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A Life Well Lived,
A Death Well Met
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So what do I mean by “a life well lived and a death well met”? Many things, perhaps even some that you may think of that do not come so readily to my mind. Certainly, many of us hope to have lived well. And each of us hopes death will be gentle when it comes. I like to think that living well—in the sense of kindness, service, and generosity of spirit—prepares us for death, both ours and that of our loved ones. I also like to think that I will welcome my time of my passing if I have done my best to reconcile old wounds and conflicts. In contemplating this phrase, my attention becomes focused on my own mortality, on the imminence of my death regardless of my health, on what old conflicts may yet need to be healed.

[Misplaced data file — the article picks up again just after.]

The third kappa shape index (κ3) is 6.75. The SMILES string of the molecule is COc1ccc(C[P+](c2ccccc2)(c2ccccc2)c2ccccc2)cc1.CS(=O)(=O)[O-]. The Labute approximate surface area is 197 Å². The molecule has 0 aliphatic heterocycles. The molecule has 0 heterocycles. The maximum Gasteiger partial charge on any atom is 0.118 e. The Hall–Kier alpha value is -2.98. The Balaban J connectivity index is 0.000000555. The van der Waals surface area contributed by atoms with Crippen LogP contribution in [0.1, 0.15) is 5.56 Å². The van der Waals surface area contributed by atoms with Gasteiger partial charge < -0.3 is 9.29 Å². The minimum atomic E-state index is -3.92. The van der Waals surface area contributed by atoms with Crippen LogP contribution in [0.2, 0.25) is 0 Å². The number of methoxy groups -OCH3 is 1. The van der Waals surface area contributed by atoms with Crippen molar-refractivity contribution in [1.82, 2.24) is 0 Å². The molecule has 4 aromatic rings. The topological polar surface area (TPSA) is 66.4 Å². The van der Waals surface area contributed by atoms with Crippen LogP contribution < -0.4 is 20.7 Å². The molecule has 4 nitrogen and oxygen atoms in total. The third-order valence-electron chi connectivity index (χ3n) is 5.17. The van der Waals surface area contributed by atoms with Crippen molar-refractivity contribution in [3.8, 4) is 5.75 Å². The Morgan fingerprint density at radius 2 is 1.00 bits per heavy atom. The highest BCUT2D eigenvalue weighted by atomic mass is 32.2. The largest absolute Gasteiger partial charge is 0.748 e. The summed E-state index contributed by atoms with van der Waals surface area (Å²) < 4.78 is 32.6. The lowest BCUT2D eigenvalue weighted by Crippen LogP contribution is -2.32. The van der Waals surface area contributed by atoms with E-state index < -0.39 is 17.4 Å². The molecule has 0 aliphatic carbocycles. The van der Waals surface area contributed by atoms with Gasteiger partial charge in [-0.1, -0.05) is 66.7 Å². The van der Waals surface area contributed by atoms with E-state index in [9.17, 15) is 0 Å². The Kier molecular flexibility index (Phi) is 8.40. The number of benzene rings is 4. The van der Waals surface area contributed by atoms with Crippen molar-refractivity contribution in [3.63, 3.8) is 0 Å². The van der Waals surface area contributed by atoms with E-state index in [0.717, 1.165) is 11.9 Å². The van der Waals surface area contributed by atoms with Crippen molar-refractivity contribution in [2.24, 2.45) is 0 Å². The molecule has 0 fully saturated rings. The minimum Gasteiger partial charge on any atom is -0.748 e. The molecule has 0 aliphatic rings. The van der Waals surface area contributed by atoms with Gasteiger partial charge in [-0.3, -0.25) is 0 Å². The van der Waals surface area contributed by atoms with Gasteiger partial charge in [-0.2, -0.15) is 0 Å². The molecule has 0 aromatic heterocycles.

A “life well lived” does not refer to our accomplishments, but rather to an attitude, a joie de vivre, an emotional oomph we bring to each breath, each step, each experience, each encounter. Every day is new and fresh.
This attitude can start at any time. For the terminally ill, this attitude calls them to live beyond, perhaps outside of, their physical confinement and pain. It calls them to see the joy to be found even within the boundaries of the day stretching out before them. In my experience, the man or woman destined to die tomorrow often finds more peace and joy in today than those of us who have a less definite expiration date.
Much of these writings predate my formal hospice service. At the time I wrote them I wasn’t necessarily aware that they were about living and dying. Only later did I see it. Some are reflections on the individuals I’ve sat with. Some contemplate my own passing. In many I try to imagine what the other person feels as they age and realize tomorrow may not come.
It is my hope that, depending on your relationship to death and dying, you will find some comfort, inspiration, and kinship in these words, that you will see yourself, or your parent, or the friend you lost in them. May you have a life well lived and a death well met.